I happen to know many people who fared very poorly once they ceased to believe in Mormonism. I believe – I know – they would have been far better off in life if they had kept on believing. Alas, they didn’t; and the positive things they had in life, which came from believing in a myth, and being a member of a tribe unified by belief in that myth, all vanished. The atheist claim that “religious poisons everything” is utterly absurd; at least as absurd as Mormon tales about upside-down Jaredite barges, and your local Navajos being the recent descendants of Israelites. Of course religion provides benefits – in some cases, lots of them – and Mormonism can do the same, at least for some folks.

This is not to say that it’s true. As can be demonstrated in many different ways, Joseph Smith was, shall we say, an unreliable source of information about his experiences. He did not tell the truth – about polygamy, about the Book of Mormon text, about the Book of Moses, etc. To what extent he came to believe his own tales is irrelevant; it is enough to know that they were not true, or at least, that they cannot be believed – not least because he contradicted himself so often. And of course, there *are* his brazen, outright lies – one just off the top of my head is him (as recorded in the OHC itself) publicly railing against those who accused him of having more than one wife, calling them “perjurers” and “false swearers”, when, by that time, he had had sex with at least two sets of his own teenage foster daughters, his sixteen year old housemaid, and the wives and daughters of several of his friends, all under pretense that they had become “married”. Joseph Smith knowingly bore false witness against others, in order to defame them – which at least means, he was very comfortable with lying (and breaking the odd commandment in order to get his way). That lie was, after all, a very bold, a very public, and very spectacular, lie. And of course, there were many more lies, all easily demonstrable, in public and private. What that means, unavoidably, is that he was not a reliable source of information about his experiences, so that we should not believe him, even if we did not know, from numerous other sources (molecular biology, astronomy, linguistics, botany, zoology, biological anthropology, etc.) that his other claims were just not true.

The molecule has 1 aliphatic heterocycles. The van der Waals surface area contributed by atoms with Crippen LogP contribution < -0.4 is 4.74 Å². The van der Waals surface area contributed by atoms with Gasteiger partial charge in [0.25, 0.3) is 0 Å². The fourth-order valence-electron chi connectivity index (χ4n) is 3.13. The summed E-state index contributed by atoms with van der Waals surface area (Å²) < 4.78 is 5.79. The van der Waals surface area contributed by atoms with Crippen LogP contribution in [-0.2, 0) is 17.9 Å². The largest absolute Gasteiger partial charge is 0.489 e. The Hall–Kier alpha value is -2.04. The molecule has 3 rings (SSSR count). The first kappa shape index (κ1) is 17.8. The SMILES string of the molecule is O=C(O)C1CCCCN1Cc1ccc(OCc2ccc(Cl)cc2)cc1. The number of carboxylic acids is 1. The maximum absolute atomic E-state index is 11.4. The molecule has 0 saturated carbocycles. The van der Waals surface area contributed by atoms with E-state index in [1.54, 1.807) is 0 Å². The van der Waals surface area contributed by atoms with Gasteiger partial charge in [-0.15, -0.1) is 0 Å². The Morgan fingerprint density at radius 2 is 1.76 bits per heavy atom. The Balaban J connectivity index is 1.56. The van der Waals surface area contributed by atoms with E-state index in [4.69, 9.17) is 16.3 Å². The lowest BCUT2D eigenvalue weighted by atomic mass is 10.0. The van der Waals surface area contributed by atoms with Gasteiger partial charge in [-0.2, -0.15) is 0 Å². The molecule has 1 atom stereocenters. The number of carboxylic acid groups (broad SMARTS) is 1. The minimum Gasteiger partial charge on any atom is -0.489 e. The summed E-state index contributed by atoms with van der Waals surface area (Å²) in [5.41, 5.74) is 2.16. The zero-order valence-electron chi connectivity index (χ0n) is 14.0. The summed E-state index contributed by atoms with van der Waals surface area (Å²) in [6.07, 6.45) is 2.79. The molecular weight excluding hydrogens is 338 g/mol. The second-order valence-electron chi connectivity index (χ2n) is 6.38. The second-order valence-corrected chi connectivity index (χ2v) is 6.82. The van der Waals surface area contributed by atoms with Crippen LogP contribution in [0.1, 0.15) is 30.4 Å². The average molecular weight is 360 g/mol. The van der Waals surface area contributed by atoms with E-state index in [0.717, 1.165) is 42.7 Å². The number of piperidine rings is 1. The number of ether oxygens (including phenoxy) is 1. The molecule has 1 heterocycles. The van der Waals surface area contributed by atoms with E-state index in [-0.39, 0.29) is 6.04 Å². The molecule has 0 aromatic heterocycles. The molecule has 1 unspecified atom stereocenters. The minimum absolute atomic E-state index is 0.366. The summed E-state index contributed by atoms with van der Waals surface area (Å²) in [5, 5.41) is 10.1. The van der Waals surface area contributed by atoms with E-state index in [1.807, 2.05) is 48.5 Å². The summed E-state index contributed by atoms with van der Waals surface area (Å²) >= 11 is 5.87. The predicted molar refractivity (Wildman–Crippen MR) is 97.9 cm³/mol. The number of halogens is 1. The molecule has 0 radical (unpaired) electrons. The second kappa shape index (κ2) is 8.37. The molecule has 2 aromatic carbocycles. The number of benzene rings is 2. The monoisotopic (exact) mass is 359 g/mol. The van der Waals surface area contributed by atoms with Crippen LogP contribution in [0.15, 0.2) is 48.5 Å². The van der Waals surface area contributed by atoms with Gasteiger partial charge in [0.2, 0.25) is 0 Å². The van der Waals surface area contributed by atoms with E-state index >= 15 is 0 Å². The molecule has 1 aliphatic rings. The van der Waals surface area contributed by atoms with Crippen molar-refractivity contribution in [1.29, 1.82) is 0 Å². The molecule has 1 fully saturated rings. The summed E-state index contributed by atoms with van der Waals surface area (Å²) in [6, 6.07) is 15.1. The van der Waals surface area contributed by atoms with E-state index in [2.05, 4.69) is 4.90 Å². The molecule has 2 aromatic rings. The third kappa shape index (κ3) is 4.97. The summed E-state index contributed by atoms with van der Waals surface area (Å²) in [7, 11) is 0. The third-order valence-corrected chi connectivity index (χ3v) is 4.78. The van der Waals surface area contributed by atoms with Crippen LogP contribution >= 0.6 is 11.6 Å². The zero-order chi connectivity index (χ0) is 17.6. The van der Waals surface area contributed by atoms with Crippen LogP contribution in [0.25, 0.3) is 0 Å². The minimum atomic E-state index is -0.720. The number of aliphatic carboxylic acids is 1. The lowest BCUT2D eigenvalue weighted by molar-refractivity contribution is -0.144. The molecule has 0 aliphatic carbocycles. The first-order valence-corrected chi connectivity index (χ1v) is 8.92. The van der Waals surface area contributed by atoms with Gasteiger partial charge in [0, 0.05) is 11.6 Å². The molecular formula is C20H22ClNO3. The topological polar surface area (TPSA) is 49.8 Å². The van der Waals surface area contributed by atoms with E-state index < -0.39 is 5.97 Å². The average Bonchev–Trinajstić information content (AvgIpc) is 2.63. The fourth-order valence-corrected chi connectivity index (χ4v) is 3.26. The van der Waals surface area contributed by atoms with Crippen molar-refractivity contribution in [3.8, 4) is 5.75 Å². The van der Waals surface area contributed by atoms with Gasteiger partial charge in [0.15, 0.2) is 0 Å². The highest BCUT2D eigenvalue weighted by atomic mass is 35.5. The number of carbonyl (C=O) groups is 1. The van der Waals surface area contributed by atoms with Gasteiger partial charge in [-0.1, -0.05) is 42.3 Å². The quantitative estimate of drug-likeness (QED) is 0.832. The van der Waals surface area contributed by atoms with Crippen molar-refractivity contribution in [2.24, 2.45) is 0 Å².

Believe if you want, my friends. Spend the rest of your lives telling yourselves that there’s some “middle ground” between Mormonism being what it claims, and *not* being what it claims; but that won’t make that absurd, nonsensical proposition any more true (in fact, it cannot strictly be “true”, because it is incoherent).

The fact will remain that Mormonism’s utility as a religion or social force will always be something which we can try to assess; but that utility, such as it may be, will never have anything to do with whether Mormonism is actually what it claims to be. And…it isn’t what it claims to be (sadly, for some of us).

It might help some to approach Mormonism in the way I’ve suggested; but whether it does or doesn’t, I hope the rest of us get a reprieve from the confused people yakking on about their “middle grounds” and stuff. It’s true or it isn’t – even Hinckley admitted that (as if anyone sane didn’t already know that); and further, it cannot possibly be what it claims, for all sorts of reasons, no matter how positive an influence it might be in anyone’s life.

The end.

Tal Bachman on Wikipedia

This entry was posted in Mormon Issues, Religious Epiphany, TRUTH. Bookmark the permalink.

3 Responses to How to Think About Mormonism, by Tal Bachman

  1. Robert Bridgstock says:

    Excellent ‘fog lifting’ fresh air.

  2. Pingback: Truthfulness versus Perceived Usefulness | Steve Bloor's Blog

  3. Corn Duck says:

    I can see why some might think that way but the exact same argument can be made from the opposite perspective. So we have two great arguments that support opposite views.
    Hmmm, quandary…… In the meantime, I suggest reading “The God Who Weeps” by Givens and get past the Mormon cultural dogma and into deeper theology. It’s really beautiful once you ascend out of the confusion.